Cystic Fibrosis Symptoms
Symptoms of cystic fibrosis depend on which organs are affected and the severity of the condition. Most people who have cystic fibrosis have noticeable symptoms. Some people have few or no symptoms, while others experience severe symptoms or life-threatening complications. Symptoms may also change over time.
Cystic fibrosis most commonly affects the lungs. Some people who have cystic fibrosis may have wheezing and a cough that may produce mucus or blood.
Other symptoms depend on the organs affected and may include:
- Blockage of the intestine in a baby soon after birth
- of fingers and toes due to less oxygen getting to the hands and feet
- Fever, which may include night sweats
- Gastrointestinal symptoms, such as severe abdominal pain, chronic diarrhea, or constipation
- , or yellow skin, for an abnormally long time after birth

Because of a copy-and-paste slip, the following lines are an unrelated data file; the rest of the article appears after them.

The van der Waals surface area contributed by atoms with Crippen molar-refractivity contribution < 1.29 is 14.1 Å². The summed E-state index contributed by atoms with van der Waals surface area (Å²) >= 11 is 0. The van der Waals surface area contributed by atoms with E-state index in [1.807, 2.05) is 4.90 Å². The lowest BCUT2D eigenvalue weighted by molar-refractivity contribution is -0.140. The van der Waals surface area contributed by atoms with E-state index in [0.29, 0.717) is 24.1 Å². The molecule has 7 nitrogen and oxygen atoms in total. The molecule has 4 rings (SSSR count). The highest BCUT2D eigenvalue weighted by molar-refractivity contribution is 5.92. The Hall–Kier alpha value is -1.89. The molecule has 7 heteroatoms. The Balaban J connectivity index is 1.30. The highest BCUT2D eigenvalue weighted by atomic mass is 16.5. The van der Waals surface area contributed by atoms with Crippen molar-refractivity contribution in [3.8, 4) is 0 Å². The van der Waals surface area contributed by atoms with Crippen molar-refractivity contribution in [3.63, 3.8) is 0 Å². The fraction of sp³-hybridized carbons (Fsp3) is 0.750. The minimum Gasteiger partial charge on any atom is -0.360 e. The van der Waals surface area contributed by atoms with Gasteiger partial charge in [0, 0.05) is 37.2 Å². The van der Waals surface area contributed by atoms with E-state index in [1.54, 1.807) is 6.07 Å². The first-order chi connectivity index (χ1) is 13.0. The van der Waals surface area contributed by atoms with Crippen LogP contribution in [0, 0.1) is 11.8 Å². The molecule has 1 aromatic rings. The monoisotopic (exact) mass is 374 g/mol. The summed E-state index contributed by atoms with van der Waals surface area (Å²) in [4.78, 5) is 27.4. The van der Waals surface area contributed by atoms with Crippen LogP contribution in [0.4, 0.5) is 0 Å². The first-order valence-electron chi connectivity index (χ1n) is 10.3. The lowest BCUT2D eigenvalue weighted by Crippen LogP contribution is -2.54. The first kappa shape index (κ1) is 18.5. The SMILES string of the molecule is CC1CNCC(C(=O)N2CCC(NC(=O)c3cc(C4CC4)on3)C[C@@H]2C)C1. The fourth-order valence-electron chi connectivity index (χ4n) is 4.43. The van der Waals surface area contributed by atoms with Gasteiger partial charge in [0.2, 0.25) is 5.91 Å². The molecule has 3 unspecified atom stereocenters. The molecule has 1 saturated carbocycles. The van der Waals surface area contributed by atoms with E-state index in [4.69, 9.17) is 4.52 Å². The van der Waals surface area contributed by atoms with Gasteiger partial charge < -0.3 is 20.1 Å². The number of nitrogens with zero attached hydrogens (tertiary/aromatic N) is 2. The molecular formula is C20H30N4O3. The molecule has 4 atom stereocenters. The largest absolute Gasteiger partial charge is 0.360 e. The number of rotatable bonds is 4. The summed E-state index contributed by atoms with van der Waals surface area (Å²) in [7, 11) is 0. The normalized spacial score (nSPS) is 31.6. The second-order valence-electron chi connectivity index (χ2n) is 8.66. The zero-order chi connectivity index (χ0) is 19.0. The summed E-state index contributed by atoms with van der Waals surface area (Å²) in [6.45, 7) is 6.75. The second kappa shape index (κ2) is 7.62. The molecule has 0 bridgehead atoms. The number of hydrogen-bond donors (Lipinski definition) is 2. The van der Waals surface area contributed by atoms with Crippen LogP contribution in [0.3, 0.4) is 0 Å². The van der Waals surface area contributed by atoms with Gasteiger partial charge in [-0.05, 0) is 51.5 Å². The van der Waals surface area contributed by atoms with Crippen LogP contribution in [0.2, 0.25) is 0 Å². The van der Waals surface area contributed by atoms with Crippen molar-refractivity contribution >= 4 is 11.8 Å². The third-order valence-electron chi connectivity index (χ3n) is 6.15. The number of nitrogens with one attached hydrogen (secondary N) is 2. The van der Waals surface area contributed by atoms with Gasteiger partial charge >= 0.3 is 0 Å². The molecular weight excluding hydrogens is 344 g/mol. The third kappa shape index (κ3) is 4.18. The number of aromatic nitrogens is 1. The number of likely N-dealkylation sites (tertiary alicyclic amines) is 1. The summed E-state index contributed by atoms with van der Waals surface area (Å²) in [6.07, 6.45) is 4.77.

- Low (BMI) or being underweight
- Muscle and joint pain
- Delayed growth or puberty
- Salty skin and saltier than normal sweat
When to call the doctor
Cystic fibrosis may have serious complications. Call your doctor right away if you believe you have any of the following.
- Pulmonary exacerbation involves a worsening of lung symptoms, such as more coughing or wheezing, chest congestion, and a change in mucus color. You may also have weight loss, a poor appetite, or fever.
- Coughing or spitting up of blood may be a sign that an artery has broken and is bleeding into the airway.
- Sudden shortness of breath or chest pain may be a sign of a pneumothorax, or collapsed lung.